There wasn’t room in my Post column (8/9) for the whole story on how I ended up packing the bulk of family’s possessions into the woods with my young daughters a couple of weeks ago.
For one thing there was the shocking discovery early last summer that the girls (then 4 and 6) didn’t really have a concept of what S’mores are. I was aghast at my failings in the parenting department and ran right out and bought a package of graham crackers, a bag of marshmallows and some chocolate bars. They (the s’more fixings, not my daughters) spent the rest of the summer in the same Target bag I brought them home in, being toted from condo to condo. It turns out that while most condos have fire pits or fireplaces of some variety, you dare not actually cook on them. We can’t roast marshmallow?! We thought management of these places were most likely part of Al Qaeda. It turns out those fireplaces burn run fuels that would make us sick if we ate anything we cooked over them. Even the best S’more isn’t worth dying for.
This summer was the time to take them out on a real camping experience, which to me means at minimum sleeping in a tent—and why shouldn’t I be the one to do it? Well as it turns out there are several reasons, not me. First and foremost not checking the weather report.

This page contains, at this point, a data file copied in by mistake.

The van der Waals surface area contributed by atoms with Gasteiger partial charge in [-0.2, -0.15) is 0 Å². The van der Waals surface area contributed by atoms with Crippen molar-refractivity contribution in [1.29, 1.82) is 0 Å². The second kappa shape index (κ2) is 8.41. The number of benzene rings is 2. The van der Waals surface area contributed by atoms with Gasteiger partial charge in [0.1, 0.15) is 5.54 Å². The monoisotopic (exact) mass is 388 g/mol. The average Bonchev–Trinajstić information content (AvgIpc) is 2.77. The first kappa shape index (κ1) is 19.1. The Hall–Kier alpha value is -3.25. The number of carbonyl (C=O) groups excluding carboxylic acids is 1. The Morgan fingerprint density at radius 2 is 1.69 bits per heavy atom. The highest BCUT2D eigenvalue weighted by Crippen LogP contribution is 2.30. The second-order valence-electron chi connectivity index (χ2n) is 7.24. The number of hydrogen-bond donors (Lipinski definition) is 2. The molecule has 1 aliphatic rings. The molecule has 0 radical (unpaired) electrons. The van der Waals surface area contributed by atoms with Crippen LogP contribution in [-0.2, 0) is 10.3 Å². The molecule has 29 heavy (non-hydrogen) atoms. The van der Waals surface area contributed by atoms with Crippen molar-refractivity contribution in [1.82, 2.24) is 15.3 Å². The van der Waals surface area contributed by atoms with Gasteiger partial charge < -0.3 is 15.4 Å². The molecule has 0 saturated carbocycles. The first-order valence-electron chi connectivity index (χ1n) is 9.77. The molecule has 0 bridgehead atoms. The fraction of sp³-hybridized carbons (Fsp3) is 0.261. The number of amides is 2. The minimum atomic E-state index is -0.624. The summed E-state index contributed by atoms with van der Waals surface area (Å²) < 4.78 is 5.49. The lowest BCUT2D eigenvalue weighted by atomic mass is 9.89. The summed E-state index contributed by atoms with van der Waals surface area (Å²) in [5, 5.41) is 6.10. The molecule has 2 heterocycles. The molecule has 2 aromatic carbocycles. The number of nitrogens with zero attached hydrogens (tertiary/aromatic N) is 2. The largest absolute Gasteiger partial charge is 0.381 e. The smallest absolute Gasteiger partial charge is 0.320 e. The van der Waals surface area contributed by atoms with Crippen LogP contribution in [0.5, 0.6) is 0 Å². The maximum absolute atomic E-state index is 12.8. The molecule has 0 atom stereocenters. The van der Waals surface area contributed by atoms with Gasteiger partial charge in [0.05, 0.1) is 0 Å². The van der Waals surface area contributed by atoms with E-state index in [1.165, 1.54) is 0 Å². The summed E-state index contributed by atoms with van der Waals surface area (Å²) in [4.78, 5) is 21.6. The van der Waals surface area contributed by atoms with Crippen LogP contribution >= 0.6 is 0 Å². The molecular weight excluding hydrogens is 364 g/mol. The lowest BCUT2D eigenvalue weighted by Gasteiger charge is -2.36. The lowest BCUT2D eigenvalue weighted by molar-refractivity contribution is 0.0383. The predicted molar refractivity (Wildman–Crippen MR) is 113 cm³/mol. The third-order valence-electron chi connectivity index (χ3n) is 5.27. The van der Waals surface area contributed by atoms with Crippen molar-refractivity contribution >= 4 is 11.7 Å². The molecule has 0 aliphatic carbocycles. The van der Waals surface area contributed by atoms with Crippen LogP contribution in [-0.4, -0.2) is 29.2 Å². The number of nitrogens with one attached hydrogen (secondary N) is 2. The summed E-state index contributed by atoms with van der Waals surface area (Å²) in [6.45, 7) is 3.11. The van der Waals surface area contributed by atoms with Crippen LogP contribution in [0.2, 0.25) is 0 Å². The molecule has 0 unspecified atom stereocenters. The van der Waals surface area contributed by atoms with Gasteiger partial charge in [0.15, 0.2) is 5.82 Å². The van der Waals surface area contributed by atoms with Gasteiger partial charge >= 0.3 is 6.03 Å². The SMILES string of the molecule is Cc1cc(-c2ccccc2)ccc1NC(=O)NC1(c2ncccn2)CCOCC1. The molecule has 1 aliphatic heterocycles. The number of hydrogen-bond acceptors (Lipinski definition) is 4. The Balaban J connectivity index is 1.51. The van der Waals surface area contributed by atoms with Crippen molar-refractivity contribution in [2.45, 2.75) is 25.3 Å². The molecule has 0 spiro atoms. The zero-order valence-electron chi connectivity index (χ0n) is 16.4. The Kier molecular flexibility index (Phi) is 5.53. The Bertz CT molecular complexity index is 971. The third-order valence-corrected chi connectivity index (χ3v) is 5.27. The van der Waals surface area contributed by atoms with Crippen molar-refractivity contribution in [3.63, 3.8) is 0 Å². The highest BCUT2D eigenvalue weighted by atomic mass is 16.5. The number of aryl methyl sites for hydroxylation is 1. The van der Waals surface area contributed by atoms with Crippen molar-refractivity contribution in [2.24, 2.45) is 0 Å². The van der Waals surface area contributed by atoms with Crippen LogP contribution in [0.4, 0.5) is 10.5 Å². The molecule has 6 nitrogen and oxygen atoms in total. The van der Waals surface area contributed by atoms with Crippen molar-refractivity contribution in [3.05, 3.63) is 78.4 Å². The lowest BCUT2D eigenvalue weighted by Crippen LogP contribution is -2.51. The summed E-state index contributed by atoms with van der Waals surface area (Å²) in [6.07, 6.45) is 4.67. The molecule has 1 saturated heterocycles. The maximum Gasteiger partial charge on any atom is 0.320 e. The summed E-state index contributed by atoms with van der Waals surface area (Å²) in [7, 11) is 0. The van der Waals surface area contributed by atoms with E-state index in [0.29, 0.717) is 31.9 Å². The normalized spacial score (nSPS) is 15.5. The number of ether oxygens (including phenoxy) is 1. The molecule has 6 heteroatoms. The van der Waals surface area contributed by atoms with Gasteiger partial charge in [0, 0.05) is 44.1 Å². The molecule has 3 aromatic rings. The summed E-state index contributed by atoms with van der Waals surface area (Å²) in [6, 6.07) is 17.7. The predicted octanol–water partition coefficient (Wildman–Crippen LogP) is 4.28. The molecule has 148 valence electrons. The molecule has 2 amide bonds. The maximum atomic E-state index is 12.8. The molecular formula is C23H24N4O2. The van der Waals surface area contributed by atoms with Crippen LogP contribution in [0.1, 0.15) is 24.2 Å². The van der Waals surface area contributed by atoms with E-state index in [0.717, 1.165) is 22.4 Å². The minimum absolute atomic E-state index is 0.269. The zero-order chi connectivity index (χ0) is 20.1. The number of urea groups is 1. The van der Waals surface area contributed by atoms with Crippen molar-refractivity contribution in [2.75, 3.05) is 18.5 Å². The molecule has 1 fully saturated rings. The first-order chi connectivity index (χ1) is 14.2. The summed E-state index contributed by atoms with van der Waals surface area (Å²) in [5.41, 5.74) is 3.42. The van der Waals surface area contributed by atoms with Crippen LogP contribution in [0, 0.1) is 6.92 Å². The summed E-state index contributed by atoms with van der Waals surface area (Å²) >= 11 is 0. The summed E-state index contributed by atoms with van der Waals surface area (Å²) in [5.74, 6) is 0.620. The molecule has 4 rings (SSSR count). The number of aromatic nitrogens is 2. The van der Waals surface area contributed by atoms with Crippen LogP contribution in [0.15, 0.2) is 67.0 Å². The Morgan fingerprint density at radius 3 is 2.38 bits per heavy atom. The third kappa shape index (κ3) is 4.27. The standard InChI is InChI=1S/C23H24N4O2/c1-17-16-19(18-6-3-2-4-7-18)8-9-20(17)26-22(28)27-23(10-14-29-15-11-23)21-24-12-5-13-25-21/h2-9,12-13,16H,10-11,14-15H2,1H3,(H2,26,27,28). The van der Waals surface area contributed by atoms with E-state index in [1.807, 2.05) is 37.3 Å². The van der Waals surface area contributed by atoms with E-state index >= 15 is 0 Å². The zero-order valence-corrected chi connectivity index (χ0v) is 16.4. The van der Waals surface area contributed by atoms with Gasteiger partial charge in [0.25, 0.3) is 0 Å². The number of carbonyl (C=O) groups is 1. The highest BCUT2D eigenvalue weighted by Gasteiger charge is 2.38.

After a night in the tent in the backyard, the three of us took it a few minutes down the road from our house to Boyd Lake. I actually made dinner in the fire pit (which we put out with so much water the fire pit was full to the rim) before snuggling in between the two them in the tent and telling ghost stories. Their fingers still sticky with marshmallows, the girls were finally starting to drift off. Then a woman from a nearby tent (which incidentally was so big the girls and I figured there was a bowling alley in it) came “knocking” to tell us there was a tornado warning. Nearly asleep moments before, the girls were out of the tent running screaming through the lightening-filled skies before I could put the cork back in my wine bottle (what can I say, car camping is just another way of saying drinking in the dirt). Despite the sides of the tent blowing in so hard they were touching us, we stayed; and somehow, miraculously went on a backpacking trip a couple of weeks later. I say miraculously because when you’re backpacking you can’t actually carry in wine.